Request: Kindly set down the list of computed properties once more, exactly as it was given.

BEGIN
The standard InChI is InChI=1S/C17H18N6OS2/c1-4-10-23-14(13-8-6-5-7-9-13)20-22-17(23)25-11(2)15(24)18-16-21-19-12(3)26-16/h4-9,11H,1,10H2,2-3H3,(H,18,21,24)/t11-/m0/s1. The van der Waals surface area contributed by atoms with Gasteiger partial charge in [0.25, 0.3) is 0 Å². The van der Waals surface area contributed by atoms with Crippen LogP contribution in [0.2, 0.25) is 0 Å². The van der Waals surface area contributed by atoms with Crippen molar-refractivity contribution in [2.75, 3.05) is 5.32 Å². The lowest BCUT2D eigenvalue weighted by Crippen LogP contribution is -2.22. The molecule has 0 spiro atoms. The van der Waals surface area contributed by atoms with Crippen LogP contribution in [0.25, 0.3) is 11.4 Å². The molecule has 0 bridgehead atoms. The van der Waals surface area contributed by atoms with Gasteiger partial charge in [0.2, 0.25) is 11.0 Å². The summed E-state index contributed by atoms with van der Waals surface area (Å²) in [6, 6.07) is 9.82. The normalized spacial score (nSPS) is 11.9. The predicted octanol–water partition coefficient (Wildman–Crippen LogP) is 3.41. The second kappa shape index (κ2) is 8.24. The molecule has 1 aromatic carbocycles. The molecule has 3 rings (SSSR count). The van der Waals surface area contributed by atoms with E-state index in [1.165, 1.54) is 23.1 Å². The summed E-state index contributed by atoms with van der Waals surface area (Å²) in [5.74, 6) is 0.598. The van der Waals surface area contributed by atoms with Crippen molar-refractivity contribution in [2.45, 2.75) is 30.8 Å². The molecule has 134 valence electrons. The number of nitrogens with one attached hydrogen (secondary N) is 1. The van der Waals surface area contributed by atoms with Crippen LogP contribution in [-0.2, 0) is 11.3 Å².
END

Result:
The standard InChI is InChI=1S/C17H18N6OS2/c1-4-10-23-14(13-8-6-5-7-9-13)20-22-17(23)25-11(2)15(24)18-16-21-19-12(3)26-16/h4-9,11H,1,10H2,2-3H3,(H,18,21,24)/t11-/m0/s1. The van der Waals surface area contributed by atoms with Gasteiger partial charge in [0.25, 0.3) is 0 Å². The van der Waals surface area contributed by atoms with Crippen LogP contribution in [0.2, 0.25) is 0 Å². The van der Waals surface area contributed by atoms with Crippen molar-refractivity contribution in [2.75, 3.05) is 5.32 Å². The lowest BCUT2D eigenvalue weighted by Crippen LogP contribution is -2.22. The molecule has 0 spiro atoms. The van der Waals surface area contributed by atoms with Crippen LogP contribution in [0.25, 0.3) is 11.4 Å². The molecule has 0 bridgehead atoms. The van der Waals surface area contributed by atoms with Gasteiger partial charge in [0.2, 0.25) is 11.0 Å². The summed E-state index contributed by atoms with van der Waals surface area (Å²) in [6, 6.07) is 9.82. The normalized spacial score (nSPS) is 11.9. The predicted octanol–water partition coefficient (Wildman–Crippen LogP) is 3.41. The second kappa shape index (κ2) is 8.24. The molecule has 1 aromatic carbocycles. The molecule has 3 rings (SSSR count). The van der Waals surface area contributed by atoms with E-state index in [1.165, 1.54) is 23.1 Å². The summed E-state index contributed by atoms with van der Waals surface area (Å²) in [5.74, 6) is 0.598. The van der Waals surface area contributed by atoms with Crippen molar-refractivity contribution in [2.45, 2.75) is 30.8 Å². The molecule has 134 valence electrons. The number of nitrogens with one attached hydrogen (secondary N) is 1. The van der Waals surface area contributed by atoms with Crippen LogP contribution in [-0.2, 0) is 11.3 Å².